After the high-light treatment, the steady-state value of Y(I) at 59 μmol photons m-2 s-1 did not change (Figure 4A). Interestingly, Y(NA) significantly decreased from 0.36 to 0.23 (Figure 4B), and Y(ND) significantly increased from 0.1 to 0.25 (Figure 4C). These results indicated the change in redox state of PSI at low light after photoinhibitory treatment. Meanwhile, the value of NPQ changed slightly (Figure 4D). As a result, the moderate PSII photoinhibition had different effects on P700 oxidation ratio and NPQ at low light.

FIGURE 4
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FIGURE 4. Values for Y(I) (A), Y(NA) (B), Y(ND) (C), and NPQ (D) at low light. Before and after high-light treatment, Y(ND) and NPQ were measured after illumination at 59 μmol photons m-2 s-1 for 20 min. Values are means ± SE (n = 5). Asterisk indicates a significant (P < 0.05) change after high-light treatment.

In order to clarify whether the increase in Y(ND) is caused by an increase in pmf, the electrochromic shift signals at 54 μmol photons m-2 s-1 were determined after light acclimation for 20 min before and after the high-light treatment. Interestingly, the total pmf significantly decreased by 18% after high-light treatment (Figure 5A), but the ΔpH level changed insignificantly (Figure 5B). Because the formation of pmf can be affected by the thylakoid proton conductivity, the proton conductivity (gH+) of the thylakoid membrane at this low light was also examined before and after high-light treatment. The result showed that gH+ did not change with the high-light treatment (Figure 5C), suggesting that the high-light treatment hardly affected the activity of the chloroplast ATP synthase at low light. Because the decrease of 30% in ETRII was accompanied by a decrease of 18% in pmf, the stimulation of CEF at low light partly compensated for the formation of pmf and ΔpH.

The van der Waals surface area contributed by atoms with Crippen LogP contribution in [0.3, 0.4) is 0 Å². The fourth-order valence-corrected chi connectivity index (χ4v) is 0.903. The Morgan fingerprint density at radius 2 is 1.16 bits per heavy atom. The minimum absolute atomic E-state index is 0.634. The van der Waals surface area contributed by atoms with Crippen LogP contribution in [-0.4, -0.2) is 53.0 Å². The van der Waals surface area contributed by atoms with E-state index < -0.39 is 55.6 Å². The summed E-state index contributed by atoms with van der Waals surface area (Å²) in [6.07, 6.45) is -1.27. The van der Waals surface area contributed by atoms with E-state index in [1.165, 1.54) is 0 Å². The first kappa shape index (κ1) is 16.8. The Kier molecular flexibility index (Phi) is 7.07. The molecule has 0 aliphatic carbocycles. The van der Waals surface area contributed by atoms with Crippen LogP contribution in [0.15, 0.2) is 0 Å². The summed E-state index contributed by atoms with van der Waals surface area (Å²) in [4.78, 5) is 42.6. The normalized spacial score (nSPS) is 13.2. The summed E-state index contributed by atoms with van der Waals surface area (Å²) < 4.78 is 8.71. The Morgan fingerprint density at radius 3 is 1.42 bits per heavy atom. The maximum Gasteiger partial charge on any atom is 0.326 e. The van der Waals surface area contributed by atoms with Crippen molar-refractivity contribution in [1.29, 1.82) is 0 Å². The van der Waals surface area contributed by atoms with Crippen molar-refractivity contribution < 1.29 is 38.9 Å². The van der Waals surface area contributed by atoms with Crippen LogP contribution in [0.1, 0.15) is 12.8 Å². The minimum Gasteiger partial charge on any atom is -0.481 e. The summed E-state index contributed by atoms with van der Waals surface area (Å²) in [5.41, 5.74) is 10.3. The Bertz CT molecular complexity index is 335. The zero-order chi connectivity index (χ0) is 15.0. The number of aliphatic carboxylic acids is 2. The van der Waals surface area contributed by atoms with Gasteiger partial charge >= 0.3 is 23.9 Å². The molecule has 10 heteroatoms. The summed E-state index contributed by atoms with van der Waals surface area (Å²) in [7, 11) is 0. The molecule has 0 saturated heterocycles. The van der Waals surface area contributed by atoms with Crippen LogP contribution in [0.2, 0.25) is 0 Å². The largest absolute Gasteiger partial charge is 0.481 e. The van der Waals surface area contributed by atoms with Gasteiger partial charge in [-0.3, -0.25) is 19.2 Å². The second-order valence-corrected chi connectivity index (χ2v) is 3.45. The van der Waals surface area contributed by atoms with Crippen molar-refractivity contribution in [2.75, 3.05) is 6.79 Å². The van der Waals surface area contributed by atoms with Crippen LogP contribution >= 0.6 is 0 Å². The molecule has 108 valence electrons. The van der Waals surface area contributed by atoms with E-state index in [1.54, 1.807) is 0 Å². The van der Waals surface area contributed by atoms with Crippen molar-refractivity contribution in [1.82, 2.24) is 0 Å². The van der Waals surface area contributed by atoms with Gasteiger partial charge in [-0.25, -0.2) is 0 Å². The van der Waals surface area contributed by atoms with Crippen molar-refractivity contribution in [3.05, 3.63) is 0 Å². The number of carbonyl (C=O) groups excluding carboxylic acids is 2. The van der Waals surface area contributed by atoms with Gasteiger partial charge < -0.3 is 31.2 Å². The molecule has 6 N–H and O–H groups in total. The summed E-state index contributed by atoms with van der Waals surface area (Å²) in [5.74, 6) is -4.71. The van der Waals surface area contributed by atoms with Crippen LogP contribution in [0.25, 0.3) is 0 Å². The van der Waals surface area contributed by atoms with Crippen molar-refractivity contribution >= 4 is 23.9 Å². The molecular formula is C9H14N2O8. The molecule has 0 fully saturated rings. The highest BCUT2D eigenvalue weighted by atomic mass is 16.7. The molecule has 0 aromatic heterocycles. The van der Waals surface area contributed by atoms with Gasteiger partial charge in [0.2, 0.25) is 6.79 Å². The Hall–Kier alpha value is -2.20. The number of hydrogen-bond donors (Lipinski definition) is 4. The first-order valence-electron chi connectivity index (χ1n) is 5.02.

FIGURE 5